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1 January 2020 Oxidative Damaged Products, Level of Hydrogen Peroxide, and Antioxidant Protection in Diapausing Pupa of Tasar Silk Worm, Antheraea mylitta: A Comparative Study in Two Voltine Groups
Alpana Sahoo, Jagneshwar Dandapat, Luna Samanta
Author Affiliations +

The present study demonstrates tissue-specific (hemolymph and fat body) and inter-voltine [bivoltine (BV) and trivoltine (TV)] differences in oxidatively damaged products, H2O2 content, and the relative level of antioxidant protection in the diapausing pupae of Antheraea mylitta. Results suggest that fat body (FB) of both the voltine groups has oxidative predominance, as evident from the high value of lipid peroxidation and H2O2 content, despite better enzymatic defenses in comparison to hemolymph (HL). This may be attributed to the higher metabolic rate of the tissue concerned, concomitant with high lipid content and abundance of polyunsaturated fatty acids (PUFA). Nondetectable catalase activity in the pupal hemolymph of both strains apparently suggests an additional mechanism for H2O2 metabolism in the tissue. Inter-voltine comparison of the oxidative stress indices and antioxidant defense potential revealed that the TV group has a higher oxidative burden, lower activities for the antioxidant enzymes, and compensatory nonenzymatic protection from reduced glutathione and ascorbic acid.


Diapause is a state of physiological dormancy characterized by diminished oxygen consumption.1 Insects in diapause alter their developmental program, modify the composition of cellular membranes, increase the amount of storage lipids, and regulate the expression of some stress-responsive genes.234 It is an important aspect of insect development and physiologically an adaptive mechanism against low-temperature injury and desiccation. Understanding of insect diapause has tremendous biological significance in population modeling, pest management, aging, and the invention of novel defense components, cryoprotectants, and regulators of cell cycle.3

The tropical tasar silkworm, Antheraea mylitta (Lepidoptera–Saturniidae), is a species of sericulture importance and has the second largest capacity for silk production among all the silk-spinning insects.5 It exhibits well-defined voltinism, mostly BV (bivoltine: two generation per year) and TV (trivoltine: three generation per year), and completes its life cycle with an impressive pupal diapause. The duration of pupal phase (from 0-day pupa to adult eclosion) in the BV group is more (200–210 days) than that of the TV group, which is 150–160 days. Though several comprehensive reviews provide a good deal of information on insect diapause,234,678 our knowledge on insect diapause in relation to cellular redox status, ie, the status of pro-oxidants and antioxidants, is comparatively small,9,10 and particularly for the tropical tasar silkworm, it is virtually nil.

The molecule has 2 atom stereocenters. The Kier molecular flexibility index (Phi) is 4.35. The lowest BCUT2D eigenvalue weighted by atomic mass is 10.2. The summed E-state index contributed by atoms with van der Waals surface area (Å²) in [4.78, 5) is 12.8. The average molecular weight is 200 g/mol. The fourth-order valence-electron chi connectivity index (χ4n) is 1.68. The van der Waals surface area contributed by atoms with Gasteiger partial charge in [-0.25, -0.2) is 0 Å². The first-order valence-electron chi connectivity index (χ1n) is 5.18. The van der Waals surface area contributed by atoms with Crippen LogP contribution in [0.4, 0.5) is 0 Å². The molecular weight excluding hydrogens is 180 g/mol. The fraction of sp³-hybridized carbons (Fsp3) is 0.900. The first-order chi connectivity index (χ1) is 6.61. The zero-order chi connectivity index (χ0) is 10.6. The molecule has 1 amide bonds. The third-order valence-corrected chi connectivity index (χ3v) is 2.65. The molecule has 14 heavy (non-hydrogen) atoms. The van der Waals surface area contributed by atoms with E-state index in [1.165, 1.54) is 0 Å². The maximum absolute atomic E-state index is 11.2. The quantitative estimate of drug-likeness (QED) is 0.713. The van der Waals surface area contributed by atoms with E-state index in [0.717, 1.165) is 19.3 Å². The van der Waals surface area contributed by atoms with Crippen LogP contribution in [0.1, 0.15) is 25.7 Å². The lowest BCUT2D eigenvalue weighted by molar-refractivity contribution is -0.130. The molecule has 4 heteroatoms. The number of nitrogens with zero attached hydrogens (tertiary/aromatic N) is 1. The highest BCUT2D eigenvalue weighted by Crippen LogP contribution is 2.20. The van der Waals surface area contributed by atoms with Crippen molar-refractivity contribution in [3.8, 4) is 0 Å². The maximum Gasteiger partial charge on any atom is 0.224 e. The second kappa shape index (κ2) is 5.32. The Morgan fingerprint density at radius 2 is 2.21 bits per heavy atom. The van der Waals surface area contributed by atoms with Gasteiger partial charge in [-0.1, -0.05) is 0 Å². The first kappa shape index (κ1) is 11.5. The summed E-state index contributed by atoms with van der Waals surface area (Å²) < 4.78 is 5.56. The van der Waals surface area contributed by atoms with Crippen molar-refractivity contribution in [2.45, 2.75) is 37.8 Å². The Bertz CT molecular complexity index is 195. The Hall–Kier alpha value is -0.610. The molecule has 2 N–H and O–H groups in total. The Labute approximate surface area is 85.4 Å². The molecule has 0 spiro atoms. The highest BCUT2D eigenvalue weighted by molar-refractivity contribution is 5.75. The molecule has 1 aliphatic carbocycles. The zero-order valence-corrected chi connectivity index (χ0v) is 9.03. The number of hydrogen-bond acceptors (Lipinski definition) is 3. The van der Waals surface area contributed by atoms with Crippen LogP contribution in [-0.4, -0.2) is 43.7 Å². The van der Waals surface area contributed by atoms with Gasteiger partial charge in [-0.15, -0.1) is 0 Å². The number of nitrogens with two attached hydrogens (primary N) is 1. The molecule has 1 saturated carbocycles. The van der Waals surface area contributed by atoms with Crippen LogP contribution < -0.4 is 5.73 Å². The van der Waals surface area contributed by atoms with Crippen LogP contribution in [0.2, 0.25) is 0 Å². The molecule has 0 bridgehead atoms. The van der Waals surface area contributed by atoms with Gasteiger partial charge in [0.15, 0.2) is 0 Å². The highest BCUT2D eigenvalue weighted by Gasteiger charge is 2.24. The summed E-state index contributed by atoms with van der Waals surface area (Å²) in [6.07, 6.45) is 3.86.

Reactive oxygen species (ROS), such as the superoxide radical (O2.-), hydrogen peroxide (H2O2), and the hydroxyl radical (·OH) act as pro-oxidants and cause oxidative damage to important biomolecules of the cell when they cross their physiological limits. Antioxidant defense plays an important role in battling against ROS and thus protects the cell from the ROS-mediated oxidative assault. Studies on the expression and activity of antioxidant enzymes in insects suggest that the cellular redox state regulates numerous physiological processes and may impair the survival, growth, development, fecundity, fertility, and adult life-span.1112131415 The antioxidant defense system is especially important in wild and semidomesticated phytophagus insects because they are exposed to ROS-promoting environments such as UV radiations, environmental pollutants, pathogenic agents, and, sometimes, pro-oxidative plant allelochemicals.161718 Bindu et al have suggested that UV exposure is a major source of pro-oxidative insult encountered by the tropical tasar silkworm.19 ROS, particularly H2O2, which regulates intracellular redox potential, exhibits dual roles in the cellular environment. By its oxidative properties, it acts as a pro-oxidant, and through its function as a second messenger it modulates signaling pathways.20 H2O2-mediated lipid peroxidation (LPX) has devastating consequences in the insect cells especially during the developmental process because lipids have many important physiological functions.21 On the other hand, the endogenous ROS level of an individual is well related to cellular metabolism, O2 consumption, mitochondrial respiration, development, and differentiation.22,23 Since insect diapause is characterized by a regulated metabolic rate concomitant with reduced O2 consumption, a low level of endogenous ROS is expected. However, extra storage of lipids and changes in membrane architecture during diapause push the insect toward elevated oxidative assault, particularly LPX.24

Though studies on this species in relation to diapause and voltinism suggest a marked inter-voltine difference in oxygen consumption and in some biological traits of the diapausing pupa,25 no information is available on the level of ROS, ROS-mediated damage products, and antioxidant protection of this economically important insect species with reference to their strain and voltinism. Therefore, the present set of experiments is designed to analyze tissue-specific oxidative-damage products, the level of H2O2, and relative level of antioxidant protection in two important tissues, namely the hemolymph (HL) and fat body (FB), of diapausing pupa of two voltine groups (BV and TV), which differ in their rate of O2 consumption and pupal life-span.